How To Buy A Property From An NRI

Buy A Property From An NRI : Buying a property in India from a Non-resident Indian (NRI) is more difficult than buying from an Indian resident. Because of the legal complexities involved in the process, this is the case. If you don’t want the authorities to come knocking after you buy a house, keep these tips in mind before you sign the papers.

Property acquisition can be a complicated process due to the numerous rules and regulations that must be followed. The requirements for purchasing a property from a developer differ from those for purchasing a home on the secondary market. Furthermore, in the resale market, purchasing a home from an Indian resident may be slightly less complicated than purchasing from a non-resident Indian (NRI). As a result, if you are planning to buy a home owned by an NRI, here are a few pointers to help you navigate the transaction smoothly:

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Who is responsible for paying the tax?

“The process of buying a home from an NRI is nearly identical; the difference is in taxation.” According to Section 195 of the Income Tax Act (ITA), the tax on the sale and purchase of immovable property from an NRI is 20% versus 1% when buying from an Indian citizen,” Furthermore, if the property is worth less than Rs 50 lakh and the seller resides in India, no tax is levied. TDS is levied at a rate of 20.80 percent for properties costing less than Rs 50 lakh, 22.88 percent for properties costing between Rs 50 lakh and Rs 1 Crore, and 23.92 percent for properties costing more than Rs 1 Crore in the case of an NRI.

NRIs frequently insist on calculating the tax based on the property’s value. Section 195, on the other hand, states that the TDS is based on the property’s sale price. If the NRI is a tax defaulter, the department will hold the new owner liable for the past tax dues plus 12 percent interest. The new owner could be penalised as well.

To avoid legal complications later, one should have the tax calculated by a registered tax official and pay the dues on their own to avoid any discrepancy in figures.


Buy A Property From An NRI: Purchase a TAN.

Whether you are purchasing a property from a resident or a non-resident Indian. You must have a Tax Deduction and Collection Account Number (TAN), as stated in Section 195 of the ITA. If you initiate the transaction and deduct TDS without a TAN. The Income Tax department may levy a hefty penalty on you. It should also be noted that if the property is purchased jointly, all co-buyers must have TAN.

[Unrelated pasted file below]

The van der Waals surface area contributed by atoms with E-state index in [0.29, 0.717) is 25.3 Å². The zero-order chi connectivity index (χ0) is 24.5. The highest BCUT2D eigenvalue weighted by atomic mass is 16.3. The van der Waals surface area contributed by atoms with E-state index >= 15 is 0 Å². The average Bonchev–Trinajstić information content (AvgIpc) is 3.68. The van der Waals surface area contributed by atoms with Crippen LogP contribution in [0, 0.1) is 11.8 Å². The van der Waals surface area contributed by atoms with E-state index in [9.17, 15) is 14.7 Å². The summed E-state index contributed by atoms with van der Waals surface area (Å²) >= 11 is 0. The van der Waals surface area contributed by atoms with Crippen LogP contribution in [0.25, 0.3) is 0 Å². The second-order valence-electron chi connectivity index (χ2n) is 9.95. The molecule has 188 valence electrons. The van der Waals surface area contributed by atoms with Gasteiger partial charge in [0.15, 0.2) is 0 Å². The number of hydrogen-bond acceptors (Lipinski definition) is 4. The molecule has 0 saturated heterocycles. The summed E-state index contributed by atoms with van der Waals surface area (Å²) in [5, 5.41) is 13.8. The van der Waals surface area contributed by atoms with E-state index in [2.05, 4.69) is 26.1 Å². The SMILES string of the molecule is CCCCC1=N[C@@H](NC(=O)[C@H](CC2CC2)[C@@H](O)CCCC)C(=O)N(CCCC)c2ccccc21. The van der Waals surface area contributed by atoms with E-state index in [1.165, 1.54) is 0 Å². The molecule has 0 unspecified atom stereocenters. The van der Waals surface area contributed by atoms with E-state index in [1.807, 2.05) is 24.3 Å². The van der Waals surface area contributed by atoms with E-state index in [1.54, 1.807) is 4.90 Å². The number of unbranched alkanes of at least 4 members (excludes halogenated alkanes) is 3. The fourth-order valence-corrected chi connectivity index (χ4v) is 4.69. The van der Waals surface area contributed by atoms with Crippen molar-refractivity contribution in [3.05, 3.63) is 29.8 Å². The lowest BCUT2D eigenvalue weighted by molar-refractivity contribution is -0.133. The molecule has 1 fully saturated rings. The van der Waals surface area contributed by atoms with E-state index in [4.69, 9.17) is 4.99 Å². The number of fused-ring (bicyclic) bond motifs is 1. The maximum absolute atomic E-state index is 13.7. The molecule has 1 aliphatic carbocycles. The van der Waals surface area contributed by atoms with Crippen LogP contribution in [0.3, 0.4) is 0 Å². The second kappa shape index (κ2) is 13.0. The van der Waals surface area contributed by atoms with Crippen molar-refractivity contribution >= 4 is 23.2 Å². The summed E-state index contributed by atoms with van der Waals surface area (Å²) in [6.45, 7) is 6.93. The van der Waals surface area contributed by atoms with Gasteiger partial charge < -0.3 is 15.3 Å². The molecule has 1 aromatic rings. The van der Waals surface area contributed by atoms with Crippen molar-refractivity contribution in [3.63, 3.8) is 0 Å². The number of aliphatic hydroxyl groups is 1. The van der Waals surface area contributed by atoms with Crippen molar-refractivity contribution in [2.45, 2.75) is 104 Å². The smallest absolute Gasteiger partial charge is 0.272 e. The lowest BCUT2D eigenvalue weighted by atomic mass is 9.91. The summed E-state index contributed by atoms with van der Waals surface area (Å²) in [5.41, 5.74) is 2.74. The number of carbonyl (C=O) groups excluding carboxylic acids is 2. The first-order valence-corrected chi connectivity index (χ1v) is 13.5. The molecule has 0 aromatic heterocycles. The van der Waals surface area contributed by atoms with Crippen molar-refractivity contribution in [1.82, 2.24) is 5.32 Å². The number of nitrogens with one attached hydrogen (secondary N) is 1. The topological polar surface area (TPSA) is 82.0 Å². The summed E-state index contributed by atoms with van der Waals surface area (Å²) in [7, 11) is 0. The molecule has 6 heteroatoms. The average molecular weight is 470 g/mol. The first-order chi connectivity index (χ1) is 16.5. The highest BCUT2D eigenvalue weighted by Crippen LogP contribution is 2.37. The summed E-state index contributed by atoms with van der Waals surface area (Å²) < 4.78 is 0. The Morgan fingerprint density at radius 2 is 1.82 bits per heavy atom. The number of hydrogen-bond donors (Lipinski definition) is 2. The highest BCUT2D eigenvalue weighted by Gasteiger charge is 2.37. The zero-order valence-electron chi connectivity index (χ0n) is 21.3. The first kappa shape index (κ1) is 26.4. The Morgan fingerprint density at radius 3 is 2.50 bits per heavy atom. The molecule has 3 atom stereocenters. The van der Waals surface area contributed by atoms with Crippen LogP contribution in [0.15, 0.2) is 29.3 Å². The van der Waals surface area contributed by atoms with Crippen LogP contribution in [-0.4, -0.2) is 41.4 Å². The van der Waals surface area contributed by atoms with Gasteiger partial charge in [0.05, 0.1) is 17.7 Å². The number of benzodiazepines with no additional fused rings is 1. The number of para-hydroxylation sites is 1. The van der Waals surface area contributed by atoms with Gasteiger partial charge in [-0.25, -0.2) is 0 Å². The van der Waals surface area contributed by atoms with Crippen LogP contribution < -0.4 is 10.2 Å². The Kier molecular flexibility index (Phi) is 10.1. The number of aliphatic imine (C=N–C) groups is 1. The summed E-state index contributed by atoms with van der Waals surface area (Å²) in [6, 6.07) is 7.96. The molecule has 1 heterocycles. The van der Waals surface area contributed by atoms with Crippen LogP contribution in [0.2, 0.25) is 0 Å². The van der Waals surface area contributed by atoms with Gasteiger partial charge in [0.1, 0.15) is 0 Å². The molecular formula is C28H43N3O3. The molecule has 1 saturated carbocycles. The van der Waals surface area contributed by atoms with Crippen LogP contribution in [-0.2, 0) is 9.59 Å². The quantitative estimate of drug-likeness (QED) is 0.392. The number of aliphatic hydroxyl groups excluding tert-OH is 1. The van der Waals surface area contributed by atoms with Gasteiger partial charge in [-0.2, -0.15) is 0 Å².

Make payment in NRO/NRE/FCNR accounts

NRIs frequently ask native residents to make payments in their Indian accounts to avoid legal complications. Claiming that it will be easier for them. However, it is best to withdraw from such negotiations and request their Non-Resident External (NRE). Non-Resident Ordinary (NRO), or Foreign Currency Non-Repatriable (FCNR) account information. This will protect you from any legal consequences. The provided account details must also be mentioned in the sale deed.


Buy A Property From An NRI: Other noteworthy points include:

  • The seller must have a Permanent Account Number in order to complete a property transaction (PAN). So, before starting a transaction, always request the seller’s PAN.
  • Always request that the seller be present in India to complete the transaction. If the seller is unable to be present at the time of deal closure in front of the registrar. See if they have granted someone Power of Attorney (PoA) to carry out the transaction.
  • Determine whether the property has a single or multiple owners. If it is owned jointly, the payment is made in proportion to their share of the property. Paying a single owner may lead to future litigation.


Penalties for failure to comply with Section 195

If a buyer fails to deduct TDS as require by Section 195, he is declared an assessee in default and is booked under Section 201 of the Income Tax Act. Here is a list of some of the most common penalties:


  • A penalty of Rs 10,000 is levied if a buyer fails to provide his/her TAN or PAN.
  • A 100 percent penalty will be impose if a buyer fails to deduct TDS in part or in full.
  • A Rs 100 per day penalty is imposed if the TDS return or Certification of Deduction is not filed within 15 days of the transaction.




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Disclaimer: The views of this expressed above are for informational purposes only based on the industry reports & related news stories. does not guarantee the accuracy of this article, completeness, or reliability of the information & shall not be held responsible for any action taken based on the published information.
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